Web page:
Women Workers Make Gains in Central America
Excerpted from CUPE’s International Solidarity Report 2013-14, Executive Director Barbara Wood writes about the amazing work of CoDev/CUPE partners MEC. (you can find a full copy of the CUPE International Solidarity Report at their website)
Shouts of joy and celebration rang out at the annual forum held by CUPE partner, MEC (the Maria Elena Cuadra Movement of Employed and Unemployed Women) in Managua, Nicaragua in March. One thousand women, including small delegations from Guatemala, El Salvador and Honduras and hundreds of Nicaraguan maquila (sweatshop) workers were present to officially adopt the Labour Rights Agenda for Women Maquila Workers. The Agenda was two years in the making and involved more than 4,000 Central American maquila workers debating and discussing their priorities and strategies.
The result is a concise and remarkable document that outlines the six priority themes for the maquila workers. Those six include the right to occupational health and safety, the right to sexual and reproductive health and the right not to be subjected to physical violence, sexual harassment or bullying at work. The recommendations were read aloud at the forum, and the women enthusiastically approved the report. Government and labour leaders were invited to officially receive their copy of the Women’s Agenda and to commit to helping fulfill the recommendations. It was a day to recognize achievements, gain political support for the Agenda and celebrate the empowerment of women workers in Central America.
A delegation of Canadian union members organized by CoDevelopment Canada (CoDev) was fortunate to attend the MEC Forum. The delegation included CUPE representatives Susan Blair, CUPE BC General Vice-President; Dianne Frittenburg, CUPE 1933 President and CUPE Nova Scotia Secretary-Treasurer, and Joelle Ravary, Interim President St. Laurent Region CUPE 1500 and member of the CUPE National Women’s Committee. The event marked 20 years of working together in solidarity for CUPE and MEC.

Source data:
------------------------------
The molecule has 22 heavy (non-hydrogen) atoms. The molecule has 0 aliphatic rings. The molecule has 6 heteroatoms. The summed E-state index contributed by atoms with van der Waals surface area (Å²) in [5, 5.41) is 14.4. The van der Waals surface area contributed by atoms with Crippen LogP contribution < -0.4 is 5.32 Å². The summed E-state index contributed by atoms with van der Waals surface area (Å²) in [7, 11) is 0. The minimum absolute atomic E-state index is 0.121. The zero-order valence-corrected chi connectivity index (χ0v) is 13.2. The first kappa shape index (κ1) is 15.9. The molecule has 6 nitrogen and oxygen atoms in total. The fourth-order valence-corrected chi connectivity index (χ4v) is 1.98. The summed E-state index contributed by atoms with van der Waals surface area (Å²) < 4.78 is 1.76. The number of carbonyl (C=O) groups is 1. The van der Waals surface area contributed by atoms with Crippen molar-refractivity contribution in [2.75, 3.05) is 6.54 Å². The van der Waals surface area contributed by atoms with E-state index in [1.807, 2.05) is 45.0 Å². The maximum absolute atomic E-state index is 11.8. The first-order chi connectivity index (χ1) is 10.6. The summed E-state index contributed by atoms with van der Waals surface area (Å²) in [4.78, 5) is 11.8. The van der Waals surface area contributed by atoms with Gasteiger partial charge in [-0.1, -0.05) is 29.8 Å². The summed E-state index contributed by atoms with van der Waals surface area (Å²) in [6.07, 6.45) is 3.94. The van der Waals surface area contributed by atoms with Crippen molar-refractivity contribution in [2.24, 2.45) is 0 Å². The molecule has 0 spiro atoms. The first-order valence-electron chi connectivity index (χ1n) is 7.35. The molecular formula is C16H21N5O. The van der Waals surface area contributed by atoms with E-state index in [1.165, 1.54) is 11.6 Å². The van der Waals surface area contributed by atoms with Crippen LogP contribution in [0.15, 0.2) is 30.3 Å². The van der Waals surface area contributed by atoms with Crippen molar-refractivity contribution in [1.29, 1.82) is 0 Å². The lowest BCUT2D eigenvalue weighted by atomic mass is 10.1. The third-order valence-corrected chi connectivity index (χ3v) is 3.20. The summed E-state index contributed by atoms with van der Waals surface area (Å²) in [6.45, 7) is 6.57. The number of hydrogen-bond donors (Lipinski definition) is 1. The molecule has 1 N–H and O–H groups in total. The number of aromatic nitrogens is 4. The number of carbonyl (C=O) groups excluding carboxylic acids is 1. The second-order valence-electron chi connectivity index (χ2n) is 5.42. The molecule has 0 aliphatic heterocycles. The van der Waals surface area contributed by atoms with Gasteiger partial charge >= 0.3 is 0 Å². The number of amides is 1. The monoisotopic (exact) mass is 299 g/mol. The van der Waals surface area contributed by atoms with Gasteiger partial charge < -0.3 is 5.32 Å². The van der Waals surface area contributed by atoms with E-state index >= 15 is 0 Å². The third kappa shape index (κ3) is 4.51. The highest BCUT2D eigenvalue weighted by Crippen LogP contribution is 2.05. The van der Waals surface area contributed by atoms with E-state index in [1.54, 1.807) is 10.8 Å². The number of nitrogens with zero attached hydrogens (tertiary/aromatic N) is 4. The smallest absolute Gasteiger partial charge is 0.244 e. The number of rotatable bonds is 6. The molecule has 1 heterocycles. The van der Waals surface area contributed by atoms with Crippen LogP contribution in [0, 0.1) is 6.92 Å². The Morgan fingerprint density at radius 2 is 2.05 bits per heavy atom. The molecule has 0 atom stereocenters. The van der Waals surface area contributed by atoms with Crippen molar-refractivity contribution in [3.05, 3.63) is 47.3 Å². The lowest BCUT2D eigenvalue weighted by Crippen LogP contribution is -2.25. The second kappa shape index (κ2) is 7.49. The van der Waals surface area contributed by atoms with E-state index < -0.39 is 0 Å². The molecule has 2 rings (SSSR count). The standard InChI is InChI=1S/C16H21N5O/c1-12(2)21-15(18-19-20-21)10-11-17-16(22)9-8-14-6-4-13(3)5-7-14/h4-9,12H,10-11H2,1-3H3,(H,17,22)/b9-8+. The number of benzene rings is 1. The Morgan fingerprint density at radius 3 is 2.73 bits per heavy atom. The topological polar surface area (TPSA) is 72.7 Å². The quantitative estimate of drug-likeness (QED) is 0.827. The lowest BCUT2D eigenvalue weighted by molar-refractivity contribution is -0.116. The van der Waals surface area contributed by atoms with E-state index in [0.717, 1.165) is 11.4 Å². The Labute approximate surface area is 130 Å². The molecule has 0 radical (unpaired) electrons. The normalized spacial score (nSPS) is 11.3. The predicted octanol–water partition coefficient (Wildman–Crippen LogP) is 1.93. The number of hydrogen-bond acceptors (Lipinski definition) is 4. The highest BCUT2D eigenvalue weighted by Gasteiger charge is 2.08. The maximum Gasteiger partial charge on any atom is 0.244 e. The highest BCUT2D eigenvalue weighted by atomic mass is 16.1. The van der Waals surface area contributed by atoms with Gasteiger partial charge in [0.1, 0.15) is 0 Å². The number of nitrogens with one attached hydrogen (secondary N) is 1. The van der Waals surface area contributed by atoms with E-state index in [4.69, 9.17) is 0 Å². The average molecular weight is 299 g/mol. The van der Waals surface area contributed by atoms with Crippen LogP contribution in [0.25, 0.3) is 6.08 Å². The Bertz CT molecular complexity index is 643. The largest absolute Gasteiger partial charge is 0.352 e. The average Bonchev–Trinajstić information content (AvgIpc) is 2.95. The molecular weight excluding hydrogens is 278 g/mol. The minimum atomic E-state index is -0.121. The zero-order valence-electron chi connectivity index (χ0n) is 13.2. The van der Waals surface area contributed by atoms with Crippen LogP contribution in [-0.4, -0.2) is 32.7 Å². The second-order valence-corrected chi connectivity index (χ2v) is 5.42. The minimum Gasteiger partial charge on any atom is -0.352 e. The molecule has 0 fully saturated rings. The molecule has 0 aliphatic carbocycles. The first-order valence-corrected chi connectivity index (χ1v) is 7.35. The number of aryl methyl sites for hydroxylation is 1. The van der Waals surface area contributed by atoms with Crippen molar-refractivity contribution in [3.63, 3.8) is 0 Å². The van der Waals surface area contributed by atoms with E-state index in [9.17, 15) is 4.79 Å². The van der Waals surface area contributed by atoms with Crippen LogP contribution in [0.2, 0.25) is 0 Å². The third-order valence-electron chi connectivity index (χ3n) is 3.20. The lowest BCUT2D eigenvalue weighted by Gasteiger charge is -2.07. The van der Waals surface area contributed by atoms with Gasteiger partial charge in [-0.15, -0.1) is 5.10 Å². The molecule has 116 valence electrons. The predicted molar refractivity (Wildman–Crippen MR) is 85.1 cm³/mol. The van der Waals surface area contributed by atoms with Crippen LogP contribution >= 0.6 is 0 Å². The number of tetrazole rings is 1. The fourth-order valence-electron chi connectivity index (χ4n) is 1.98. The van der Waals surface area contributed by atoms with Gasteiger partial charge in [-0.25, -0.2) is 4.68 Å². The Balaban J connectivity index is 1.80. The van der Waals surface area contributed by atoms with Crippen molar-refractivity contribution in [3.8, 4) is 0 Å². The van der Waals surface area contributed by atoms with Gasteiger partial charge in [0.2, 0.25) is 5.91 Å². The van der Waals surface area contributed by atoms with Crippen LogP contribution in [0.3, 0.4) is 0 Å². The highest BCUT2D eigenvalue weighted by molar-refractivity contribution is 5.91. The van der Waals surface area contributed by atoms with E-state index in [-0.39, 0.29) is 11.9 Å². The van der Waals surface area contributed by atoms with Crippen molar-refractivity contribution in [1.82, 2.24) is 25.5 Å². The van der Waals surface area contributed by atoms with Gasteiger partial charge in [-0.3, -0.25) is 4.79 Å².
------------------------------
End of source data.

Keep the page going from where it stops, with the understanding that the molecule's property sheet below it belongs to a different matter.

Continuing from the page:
In 1994, when a handful of Nicaraguan women workers and activists decided it was time to organize women in the maquila sector, they were ostracized, threatened and physically assaulted. They approached CoDev who recognized the urgent need to support these women to work in the free trade zones where labour violations were rife. CUPE BC agreed to work with CoDev and formed a partnership with MEC that continues today. CUPE National has been part of this partnership with CUPE BC since 1999.
The Canadian delegation also travelled to Honduras to meet with CUPE partner, the Honduran Women’s Collective (CODEMUH) whose main focus is on occupational health and safety rights for maquila workers.